I have enclosed a letter from Colt on the history of a .38 Officer’s Model owned by Gertrude LaDue. She was a top ladies NRA Bullseye shooter of the 1930s and 1940s. She is said to have shot for the Miami Police team as well as instructed for the government during World War II. I was told the gun was displayed in the 1938 Colt Catalog. I would like any help you may give about this gun.
Gertrude LaDue was, in fact, a top pistol shot in the 1930s. The Palm Beach Post, of July 16, 1937, notes that LaDue was “dethroned” and took second place in the sixth annual Southern Regional and Florida state pistol championship match. She was then shooting for the Miami Police team. The same newspaper, dated March 12, 1937, noted that she, as the only woman in the match, received the highest score in the national mid-winter pistol tournament earlier that year.
Major General Lombard, to whom the gun was shipped in July 1936, was in charge of some rifle matches in Massachusetts in the 1930s. The September 1922 American Rifleman mentioned him being in a match at Wakefield. I suspect the pistol was initially shipped to him for promotional purposes in some event he was managing. The second shipment noted in the Colt letter in November 1936 was probably to Frank T. Budge & Co. in Miami rather than Frank J. Budge & Co. Budge was a hardware dealer, and Mrs. LaDue probably bought the revolver from that company.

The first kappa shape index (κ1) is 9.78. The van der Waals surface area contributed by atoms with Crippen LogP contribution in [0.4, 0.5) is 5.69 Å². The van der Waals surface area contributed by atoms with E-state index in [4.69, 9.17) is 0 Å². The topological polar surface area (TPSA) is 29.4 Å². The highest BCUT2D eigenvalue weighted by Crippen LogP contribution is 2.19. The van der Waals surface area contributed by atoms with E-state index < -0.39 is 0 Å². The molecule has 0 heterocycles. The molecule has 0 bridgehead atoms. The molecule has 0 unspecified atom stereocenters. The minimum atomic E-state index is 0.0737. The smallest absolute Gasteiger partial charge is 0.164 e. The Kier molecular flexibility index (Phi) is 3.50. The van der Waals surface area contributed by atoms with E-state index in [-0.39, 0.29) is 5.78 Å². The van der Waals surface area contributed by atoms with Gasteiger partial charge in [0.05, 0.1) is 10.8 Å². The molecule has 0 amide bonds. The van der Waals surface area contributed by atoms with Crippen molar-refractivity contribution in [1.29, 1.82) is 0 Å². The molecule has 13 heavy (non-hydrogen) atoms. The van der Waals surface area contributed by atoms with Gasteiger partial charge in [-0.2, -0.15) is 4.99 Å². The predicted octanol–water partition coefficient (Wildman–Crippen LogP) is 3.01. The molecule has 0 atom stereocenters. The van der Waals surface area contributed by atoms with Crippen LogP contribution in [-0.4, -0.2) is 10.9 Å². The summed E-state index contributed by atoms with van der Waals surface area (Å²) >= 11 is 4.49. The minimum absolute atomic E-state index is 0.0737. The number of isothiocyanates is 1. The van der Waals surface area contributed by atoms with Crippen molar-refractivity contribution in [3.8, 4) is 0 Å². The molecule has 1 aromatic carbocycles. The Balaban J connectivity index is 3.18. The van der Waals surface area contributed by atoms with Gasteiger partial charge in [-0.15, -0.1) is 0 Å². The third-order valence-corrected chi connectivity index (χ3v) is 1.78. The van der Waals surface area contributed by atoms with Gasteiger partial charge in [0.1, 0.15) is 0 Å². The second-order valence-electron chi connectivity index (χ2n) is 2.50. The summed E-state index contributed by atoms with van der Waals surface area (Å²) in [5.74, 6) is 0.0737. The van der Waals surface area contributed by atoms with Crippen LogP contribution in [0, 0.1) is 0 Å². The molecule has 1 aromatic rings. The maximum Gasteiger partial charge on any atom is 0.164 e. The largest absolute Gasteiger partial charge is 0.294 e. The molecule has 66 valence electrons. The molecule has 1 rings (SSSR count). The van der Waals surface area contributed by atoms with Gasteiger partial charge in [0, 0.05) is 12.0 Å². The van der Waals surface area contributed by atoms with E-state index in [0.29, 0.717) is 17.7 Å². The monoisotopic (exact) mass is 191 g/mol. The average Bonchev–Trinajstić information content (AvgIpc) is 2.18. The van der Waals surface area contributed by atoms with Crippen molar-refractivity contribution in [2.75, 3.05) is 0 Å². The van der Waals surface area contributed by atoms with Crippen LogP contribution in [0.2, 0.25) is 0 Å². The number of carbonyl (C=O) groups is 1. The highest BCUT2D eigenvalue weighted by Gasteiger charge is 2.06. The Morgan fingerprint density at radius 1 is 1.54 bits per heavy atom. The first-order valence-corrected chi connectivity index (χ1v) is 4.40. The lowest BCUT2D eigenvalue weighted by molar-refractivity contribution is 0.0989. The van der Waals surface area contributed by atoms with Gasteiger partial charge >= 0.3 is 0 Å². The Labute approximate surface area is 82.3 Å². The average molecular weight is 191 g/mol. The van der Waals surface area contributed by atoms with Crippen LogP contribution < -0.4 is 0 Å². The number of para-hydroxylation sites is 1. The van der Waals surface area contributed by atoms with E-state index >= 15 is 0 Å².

Paul Nordquist, NRA Competitive Shooting’s resident historian, states that the NRA has no information on local matches pre-World War II except for a very few major ones that were reported in the Rifleman. This is also true for detailed National Match results. The Rifleman-reported results are usually confined to the top few finishers in each match, the only exception being the National Trophy Matches, which were often reported in some detail. Unfortunately, the only mention of her that Nordquist was able to find was in an advertisement for the Peters Cartridge Division of the Remington Arms Co. in the May 1938 American Rifleman. Her name appears in a table listing “Twenty-two Firsts with Peters Ammunition.” She is listed as winning the Women’s Individual Championship in that year’s Flamingo Pistol Tournament (held at Coral Gables, Fla.) with a score of 262.
The advertisement touts the “Police Match” variety of ammunition available then, apparently, only in .38 and .45 caliber loadings. Caliber .22 Long Rifle ammunition is also mentioned in the ad, but the cited table appears on the pages extolling the “Police Match” ammunition. Nordquist concludes that it is unfortunate there isn’t more, since Gertrude LaDue clearly was a pistol shooter of some accomplishment.